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I suspect the fatality rate for subway riders is far lower than the fatality rate for motorists, pedestrians and cyclists.
 

Matthew

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Yeah, it's not much different from getting pushed in front of a truck. Terrible, in either case.

Except people get killed by trucks a lot more often than subway trains.

Platform screen doors have advantages for ventilation and should be part of new build metros but the value proposition is minimal for retrofits. You'd save a lot more lives by working on street-safety policies that lower the speeds of motor vehicles inside cities, etc.

Of course, we're not exactly a country known for measured and reasonable responses to problems. Hence the country-wide freakout over Ebola vs the collective shrug about the 33,000 deaths each year due to car crashes.
 

Arlington

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Platform screen doors have advantages for ventilation and should be part of new build metros but the value proposition is minimal for retrofits.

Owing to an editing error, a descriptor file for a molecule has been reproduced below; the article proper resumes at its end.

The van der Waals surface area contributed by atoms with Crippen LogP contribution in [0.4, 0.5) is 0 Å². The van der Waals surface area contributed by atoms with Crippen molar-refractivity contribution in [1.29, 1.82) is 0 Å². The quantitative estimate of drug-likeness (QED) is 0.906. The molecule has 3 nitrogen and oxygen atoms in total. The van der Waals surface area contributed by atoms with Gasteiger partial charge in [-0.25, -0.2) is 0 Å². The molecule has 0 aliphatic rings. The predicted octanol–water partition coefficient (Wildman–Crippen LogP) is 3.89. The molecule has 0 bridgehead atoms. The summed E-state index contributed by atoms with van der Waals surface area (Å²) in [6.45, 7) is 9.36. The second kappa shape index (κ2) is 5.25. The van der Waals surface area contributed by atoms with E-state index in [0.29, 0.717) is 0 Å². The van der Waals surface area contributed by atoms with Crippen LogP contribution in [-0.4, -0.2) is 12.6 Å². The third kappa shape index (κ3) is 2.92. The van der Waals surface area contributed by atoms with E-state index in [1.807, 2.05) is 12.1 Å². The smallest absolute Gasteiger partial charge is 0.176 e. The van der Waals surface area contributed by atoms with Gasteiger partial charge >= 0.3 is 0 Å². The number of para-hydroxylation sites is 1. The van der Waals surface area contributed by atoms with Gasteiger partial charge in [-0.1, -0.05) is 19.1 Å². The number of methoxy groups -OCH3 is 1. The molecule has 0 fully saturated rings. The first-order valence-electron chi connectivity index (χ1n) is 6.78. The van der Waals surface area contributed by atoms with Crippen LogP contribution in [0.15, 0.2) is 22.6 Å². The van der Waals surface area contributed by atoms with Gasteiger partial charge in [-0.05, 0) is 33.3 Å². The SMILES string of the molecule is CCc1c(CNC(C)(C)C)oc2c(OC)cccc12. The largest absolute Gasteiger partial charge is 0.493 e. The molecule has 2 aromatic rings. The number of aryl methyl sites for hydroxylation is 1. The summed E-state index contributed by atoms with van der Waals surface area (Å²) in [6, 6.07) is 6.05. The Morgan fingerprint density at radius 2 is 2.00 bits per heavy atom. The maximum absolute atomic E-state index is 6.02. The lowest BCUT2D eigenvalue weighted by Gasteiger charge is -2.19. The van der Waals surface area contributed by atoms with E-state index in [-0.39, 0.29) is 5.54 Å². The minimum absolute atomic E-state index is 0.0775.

Platform doors are also handy for:
1) Keeping trash/debris away from track switches and 3rd rail
2) Faster loading/unloading (if trains stop precisely, people can line up)
3) Switching to Zero Person Train Ops (like airport people movers)
 

F-Line to Dudley

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These get publicized a lot more than road pedestrian accidents, but in real terms they're very rare. Even suicide-by-train is way rarer than suicide-by-truck with some dude just flinging themselves in front of a big rig.

Platform-screen doors are a good idea for new stations if you're building entirely new lines or have NYC-level ridership demand. But...boy oh boy is it difficult to retrofit on old stations. And it's way low on the bucket list of meaningful things to attempt to rebuild. I can't ever foresee an era where the MBTA is in a position to do it. NYC arguably has crowded enough legacy lines to consider it, but they too probably can't justify the structural difficulty of retrofits.


The accidents can be mitigated by more security cams and warning sensors. Not gonna stop the guy who jumps 4 seconds before the train, but if somebody falls on the tracks and the train operator has a security cam feed on his operator panel that switches to platform view on station approach it'll allow safe braking distance. Likewise a sensor for obstructions in the track area can tell the signal system (probably only a modern CBTC system...not the analog Red/Orange ATO system) to dump the emergency brakes involuntarily. Might send some standees and cups of coffee flying onboard, but it corrects for human response times and probably can make more of the close calls survivable.